You can include screening questions and even basic assessments with your job adverts so that only the most suitable applicants are shortlisted. Add a well-worded auto response for applicants that aren’t shortlisted. Knowing right away that your application won’t be considered will be valued because applicants will know their efforts were recognized, even if they weren’t successful. With the persistent statistic of 75% of job applicants’ not hearing back from employers, automated responses will do wonders for your employer brand.

3. Interviews

The potential dates for interviews must be set up early in the recruitment cycle to ensure that all members of the hiring team are available. Through automation, you can confirm interviews within minutes, and include preset reminders. Remember to brief the hiring team on each candidate before interviews and recap on the process.

Recruiters must always take, and keep control over candidates and the hiring team during interviews, much like an MC at an event. If you don’t, you can end up with one person dominating the floor, or have the candidate try to manipulate the hiring team. As recruiters, we’re not here to judge the person behind the CV; our role is to assess the candidate’s suitability for the job. Stick to that principle and make sure that you lead by example!

After interviews, discuss the outcome with the hiring team as soon as possible so that the candidate can be rated and a decision made whether to proceed with them or not. Once a decision has been reached, advise the candidate as soon as possible so that they know where they stand.

Once you’ve reached the final stages of the interview process and identified the best two or three candidates, it’s time for past employment references and verifications. Past employment references are essential, especially for senior roles and roles that carry a lot of personal responsibility. Try to build rapport with the ex-employer by making a brief introductory call and then ask if you can send across some questions by email. That way you show that you respect their time and don’t expect them to drop what they’re doing to answer your questions. Respect begets respect (mostly)!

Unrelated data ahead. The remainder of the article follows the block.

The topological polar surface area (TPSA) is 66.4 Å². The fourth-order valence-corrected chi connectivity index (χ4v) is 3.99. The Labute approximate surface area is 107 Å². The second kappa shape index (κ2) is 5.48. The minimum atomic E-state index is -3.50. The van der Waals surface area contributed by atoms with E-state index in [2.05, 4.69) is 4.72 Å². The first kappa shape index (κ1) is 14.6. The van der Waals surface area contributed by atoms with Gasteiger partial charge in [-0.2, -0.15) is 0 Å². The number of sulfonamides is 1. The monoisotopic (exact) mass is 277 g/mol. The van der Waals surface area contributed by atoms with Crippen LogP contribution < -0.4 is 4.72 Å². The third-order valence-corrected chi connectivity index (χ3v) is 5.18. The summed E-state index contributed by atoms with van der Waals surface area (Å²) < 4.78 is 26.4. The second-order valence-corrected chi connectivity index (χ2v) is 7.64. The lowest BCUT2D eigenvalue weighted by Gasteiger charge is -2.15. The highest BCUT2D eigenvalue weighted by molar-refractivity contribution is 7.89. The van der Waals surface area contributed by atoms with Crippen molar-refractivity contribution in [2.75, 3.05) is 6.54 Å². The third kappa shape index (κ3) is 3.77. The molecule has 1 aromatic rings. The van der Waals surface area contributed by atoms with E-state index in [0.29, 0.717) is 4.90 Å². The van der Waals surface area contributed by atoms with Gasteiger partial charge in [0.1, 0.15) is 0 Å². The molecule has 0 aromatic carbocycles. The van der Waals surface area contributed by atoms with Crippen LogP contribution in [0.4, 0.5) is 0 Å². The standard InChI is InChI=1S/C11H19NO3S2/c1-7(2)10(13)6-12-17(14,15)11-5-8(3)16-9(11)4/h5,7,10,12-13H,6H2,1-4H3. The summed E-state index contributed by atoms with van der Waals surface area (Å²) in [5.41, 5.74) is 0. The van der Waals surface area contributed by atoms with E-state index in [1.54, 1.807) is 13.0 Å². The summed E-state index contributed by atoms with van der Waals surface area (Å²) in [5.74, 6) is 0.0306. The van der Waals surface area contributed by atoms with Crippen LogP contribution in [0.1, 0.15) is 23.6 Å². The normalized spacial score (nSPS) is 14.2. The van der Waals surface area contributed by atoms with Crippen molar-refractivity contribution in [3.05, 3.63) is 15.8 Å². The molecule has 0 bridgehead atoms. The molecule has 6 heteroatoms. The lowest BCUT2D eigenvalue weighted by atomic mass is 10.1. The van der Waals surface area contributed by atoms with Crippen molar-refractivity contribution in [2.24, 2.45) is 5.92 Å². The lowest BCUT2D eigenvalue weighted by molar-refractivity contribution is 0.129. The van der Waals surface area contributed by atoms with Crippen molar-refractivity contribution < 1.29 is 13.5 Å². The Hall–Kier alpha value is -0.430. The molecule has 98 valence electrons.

Verifications are usually done through third party service providers and are time-consuming and costly, but keep an eye on blockchain breaking into HR shortly.  Blockchain in HR is still embryonic, but experts have quickly recognized the potential. A 2017 PWC study tells us that the effects of blockchain on HR could be huge. The prime benefits in the recruitment cycle will be things like trustworthy verifications without the involvement of a third party. Keep your eyes peeled!

4. Job offers

Once the hiring team has reached consensus on who the best candidate is, do a review on expectations. Has anything changed; is everyone still in agreement? Now that you’ve already established the candidate’s expectations, do they meet the team’s first job, salary and benefit limits? You don’t want to waste time making someone an offer that doesn’t meet their expectations. If a candidate is a bit more expensive than planned, come up with creative job offers.

Think of non-financial benefits that can be included to improve the offer. Not everyone is motivated by money alone. Think of motivators like flexible working hours, working from home, prestige, training, mentoring… the list is as long as your creativity. (A psychometric test will quickly and accurately tell you what motivates a candidate, despite what they may have said in interviews.)

One indelible rule as a recruiter should be to never knowingly mislead a candidate to get them to accept a job offer. Just like we don’t like being misled in our personal life, so we don’t want to be deceived in the working environment. Mislead a candidate during the recruitment cycle and on the job offer, and you can almost certainly expect an early fallout. Not only is it unethical, but it will also damage your employer branding.

5. Onboarding

Once the candidate has accepted the job offer, a recruiter’s job isn’t done yet. After all that hard work you’ve done, you don’t want to lose contact with the candidate or allow them to slip through your fingers. Research shows that 25% of companies don’t have an onboarding process, while 33% of new hires start looking for a new job within six months, and will turnover before their first anniversary. Calculate all the lost time and money before you start the recruitment cycle again.

There’s no excuse for these abysmal statistics today because most resignations could be saved with continuous engagement with new hires from the time they accept the job offer. Before their starting date, keep the process going and make them feel like a welcome and wanted employee from the moment they walk through the door. Onboarding is a critical time to shape an employee’s perception of your company, but it’s also a complicated process. Luckily technology has once again come to recruiters’ rescue.


Full cycle recruiting will become more popular as more companies embrace automation and technology. With recruiters having more time to engage with people rather than be bogged down by admin, they’ll have more impact on hiring decisions and play a more significant role in business success.